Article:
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INTRODUCTION

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The newborn period is defined as the first 28 days of life. In practice, however, sick or very immature infants may require neonatal care for many months. There are three levels of newborn care. Level 1 refers to basic care of well newborns of 35 weeks' gestation or more, neonatal resuscitation, and stabilization prior to transport. Level 2 refers to specialty neonatal care of premature infants greater than 1500 g or more than 32 weeks' gestation. Level 3 is subspecialty care of higher complexity ranging from 3A to 3D based on newborn size and gestational age, availability of medical subspecialties, advanced imaging, pediatric ophthalmology, pediatric general surgery, cardiac surgery, and extracorporeal membrane oxygenation. Level 3 care is often part of a perinatal center offering critical care and transport to the high-risk mother and fetus as well as the newborn infant. A level 4 center has additional capabilities to care for complex surgical conditions including cardiac surgery with bypass.

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THE NEONATAL HISTORY

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The newborn medical history has three key components:

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  1. Maternal and paternal medical and genetic history

  2. Maternal past obstetric history

  3. Current antepartum and intrapartum obstetric history

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The mother's medical history includes chronic medical conditions, medications taken during pregnancy, unusual dietary habits, smoking history, occupational exposure to chemicals or infections of potential risk to the fetus, and any social history that might increase the risk for parenting problems and child abuse. Family illnesses and a history of congenital anomalies with genetic implications should be sought. The past obstetric history includes maternal age, gravidity, parity, blood type, and pregnancy outcomes. The current obstetric history includes the results of procedures during the current pregnancy such as ultrasound, amniocentesis, screening tests (rubella antibody, hepatitis B surface antigen, serum quadruple screen in the second trimester or first trimester ultrasound screening for nuchal translucency coupled with measurement in maternal serum of human chorionic gonadotropin and pregnancy-associated plasma protein A to screen for genetic disorders, HIV [human immunodeficiency virus]), and antepartum tests of fetal well-being (eg, biophysical profiles, nonstress tests, or Doppler assessment of fetal blood flow patterns). Pregnancy-related maternal complications such as urinary tract infection, pregnancy-induced hypertension, eclampsia, gestational diabetes, vaginal bleeding, and preterm labor should be documented. Significant peripartum events include duration of ruptured membranes, maternal fever, fetal distress, meconium-stained amniotic fluid, type of delivery (vaginal or cesarean section), anesthesia and analgesia used, reason for operative or forceps delivery, infant status at birth, resuscitative measures, and Apgar scores.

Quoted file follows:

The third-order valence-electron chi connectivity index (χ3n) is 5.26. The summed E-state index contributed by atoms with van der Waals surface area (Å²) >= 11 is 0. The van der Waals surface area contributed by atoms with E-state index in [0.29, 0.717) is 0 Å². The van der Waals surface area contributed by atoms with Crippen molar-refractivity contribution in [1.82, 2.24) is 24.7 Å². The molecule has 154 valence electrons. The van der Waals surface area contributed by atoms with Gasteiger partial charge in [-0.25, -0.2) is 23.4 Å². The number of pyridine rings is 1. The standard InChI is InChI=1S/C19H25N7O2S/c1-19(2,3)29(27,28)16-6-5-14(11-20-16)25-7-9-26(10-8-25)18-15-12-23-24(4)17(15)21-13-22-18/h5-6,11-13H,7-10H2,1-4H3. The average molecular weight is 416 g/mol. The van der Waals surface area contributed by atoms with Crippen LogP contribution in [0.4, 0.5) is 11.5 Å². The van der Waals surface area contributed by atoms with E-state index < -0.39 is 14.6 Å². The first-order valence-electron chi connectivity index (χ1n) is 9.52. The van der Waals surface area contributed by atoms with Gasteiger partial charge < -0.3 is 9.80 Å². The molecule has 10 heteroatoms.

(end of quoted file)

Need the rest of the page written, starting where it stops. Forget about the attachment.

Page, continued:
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ASSESSMENT OF GROWTH & GESTATIONAL AGE

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It is important to know the infant's gestational age because normal behavior and possible medical problems can be predicted on this basis. The date of the last menstrual period is the best indicator of gestational age, if known, and if menses were regular. Fetal ultrasound provides supporting information. Postnatal physical characteristics and neurologic development are also clues to gestational age. Table 2–1 lists ...

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